Hi, all! I was so busy touring I didn’t have time to blog about it. But now I do (sort of?). I am still working on the adaptation of Good Neighbors to screen. I also have good news about my next book, which I hope to announce soon. This is the thing that makes me happiest of all. Ten years without a novel publication was pretty awful. I hope it doesn’t happen again until I’m 100, or at least 70, and caring for grandchildren.
I was so thrilled that Barnes and Noble chose Good Neighbors as its February Book Club selection. They asked for an afterward about the genesis of the story, in context, which I provided and is in any copy you purchase from them. I have been going to B&N since I was a kid, and I wrote out of B&Ns all over Manhattan. I now have two stores very close by in Los Angeles. There’s this wonderful smell in a B&N — the smell of fresh books. The wonder and the thrill of them.
I visited 44 Barnes and Nobles in February, signing the stock they had, and meeting whomever was available. I did so safely, with two masks, using my own pen, and keeping distant. I did not get sick (happily) and I did not make anyone else sick. I did, however, have a wonderful time.
My first week, I started out at Dark Delicacies, where the owner Del Howison opened the store for me and my family while I signed. We met Mick Garris while there. He was also signing. Del is like a host in Los Angeles, to everyone in genre. We caught up and gossiped, and he gave me a copy of his own novel, The Survival of Margaret Thomas, which I’m excited to read. His store also hosted a video interview, which you can find here.
My next stop was my book launch with Hilarie Burton at Mysterious Galaxy, via zoom. Hilarie was gifted a copy of Hex Life, which includes my novelette “Night Nurse,” and she liked it so much she contacted me. We became friends and I asked her to conduct the interview. This worked out great, as before the show started I was so terrified that I blurted: I just want this to be worth your time! I want you guys to all be happy with me! And she gave me this look, like: calm down! I got this! And she did have it. Thank you, Hilarie Burton. You are smart and diligent and you made it look so easy.
My stop after that was with Grady Hendrix at Novel Bookstore in Memphis. Grady’s most recent novel Southern Book Club’s Guide to Slaying Vampires made me cry. It’s that good, and it’s about housewives during the 1980s. Their lives look so wonderful from the outside. It made me think of my mom, who died in June. At the event, Grady was the showman he’s always been, and we had a ball. He ended the session with a plea on behalf of indy bookstores, which are suffering.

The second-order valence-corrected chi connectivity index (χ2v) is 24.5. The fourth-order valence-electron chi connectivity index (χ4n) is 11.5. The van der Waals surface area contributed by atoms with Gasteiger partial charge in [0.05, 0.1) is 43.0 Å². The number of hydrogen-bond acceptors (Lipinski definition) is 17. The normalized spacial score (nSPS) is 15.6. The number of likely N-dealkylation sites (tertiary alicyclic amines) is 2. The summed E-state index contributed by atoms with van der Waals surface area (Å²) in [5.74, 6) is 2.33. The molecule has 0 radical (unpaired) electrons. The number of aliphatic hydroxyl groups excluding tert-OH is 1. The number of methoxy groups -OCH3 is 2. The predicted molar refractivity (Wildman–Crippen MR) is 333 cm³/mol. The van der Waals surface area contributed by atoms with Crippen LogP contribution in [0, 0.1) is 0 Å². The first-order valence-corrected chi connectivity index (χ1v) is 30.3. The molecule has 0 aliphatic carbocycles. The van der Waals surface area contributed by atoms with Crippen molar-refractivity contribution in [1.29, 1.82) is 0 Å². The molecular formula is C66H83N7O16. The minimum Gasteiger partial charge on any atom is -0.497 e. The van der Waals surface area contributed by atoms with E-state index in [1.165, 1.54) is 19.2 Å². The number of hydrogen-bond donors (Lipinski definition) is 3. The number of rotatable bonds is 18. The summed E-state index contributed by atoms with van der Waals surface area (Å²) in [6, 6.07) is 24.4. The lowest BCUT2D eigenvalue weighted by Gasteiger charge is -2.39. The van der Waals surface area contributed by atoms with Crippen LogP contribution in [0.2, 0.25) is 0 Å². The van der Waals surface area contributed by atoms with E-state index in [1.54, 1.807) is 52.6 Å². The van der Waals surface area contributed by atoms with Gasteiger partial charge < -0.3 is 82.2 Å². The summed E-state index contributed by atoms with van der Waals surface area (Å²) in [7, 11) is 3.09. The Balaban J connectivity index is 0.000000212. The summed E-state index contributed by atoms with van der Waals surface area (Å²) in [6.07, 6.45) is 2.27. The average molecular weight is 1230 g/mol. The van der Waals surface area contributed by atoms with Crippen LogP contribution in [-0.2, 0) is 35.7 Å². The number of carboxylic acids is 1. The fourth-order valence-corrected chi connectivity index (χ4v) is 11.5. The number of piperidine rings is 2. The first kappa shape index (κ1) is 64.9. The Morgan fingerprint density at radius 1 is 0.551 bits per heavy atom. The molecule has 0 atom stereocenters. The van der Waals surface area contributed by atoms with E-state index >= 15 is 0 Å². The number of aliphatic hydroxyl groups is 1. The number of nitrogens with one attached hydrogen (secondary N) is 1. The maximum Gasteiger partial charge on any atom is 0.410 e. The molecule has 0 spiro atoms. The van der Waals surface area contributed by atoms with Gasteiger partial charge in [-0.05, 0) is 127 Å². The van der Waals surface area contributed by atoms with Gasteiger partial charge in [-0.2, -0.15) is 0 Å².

February 4 was my event was at Book Revue on Long Island. Book Revue is super fancy, and I suspect they were swayed by Victor, who’s a literary hot shot and also an incredibly nice guy. We met our first year in grad school, and I remember seeing him looking out the window during a workshop in Dodge Hall. I joined him. And we’ve been friends ever since. Poor Victor’s furnace blew up right when the show was supposed to start. But he handled it like a pro, put on a coat, and went on with the show. A lot of our old friends came to listen.
Over the weekend, I visited six Barnes and Nobles. Many of these stores had just started to open up again and employees were returning to work after a long time. My first stop was Studio City, which is closest to my house. They moved the book to the front, and the manager was lovely. We had a nice chat, and I realized that I had stock I could gift to whomever was most likely to read Good Neighbors, so I went back home, got my box of books, and gave her a copy.
My second stop was at Calabasas Park. The third in Thousand Oaks, where they’d just reopened, and were still moving stock around, but they nonetheless spent the time finding Good Neighbors. The manager there was very kind. After that, I signed at Ventura, then Santa Clarita (like the TV show!). At Santa Clarita, the woman I met was especially nice. Thank you, Santa Clarita B&N! Last, I went to the B&N in Burbank, and met the manager, who was excited I was there, and then I got excited, and we were both very excited.
It’s strange, having a book come out during a pandemic. These visits made it seem more real. I tried to find out what employees at the various B&Ns liked to read, so that I could make sure to get my book in front of the right people. There’s this false myth that B&N employees don’t like books– it’s just a job. But this is not at all true. They love books. Every person I met was an avid reader. Some were also writers. Pre-pandemic, many stores had their own book clubs going on. They all expressed sadness that they could no longer have in-store book clubs, as they read the books, too, and enjoyed the discourse.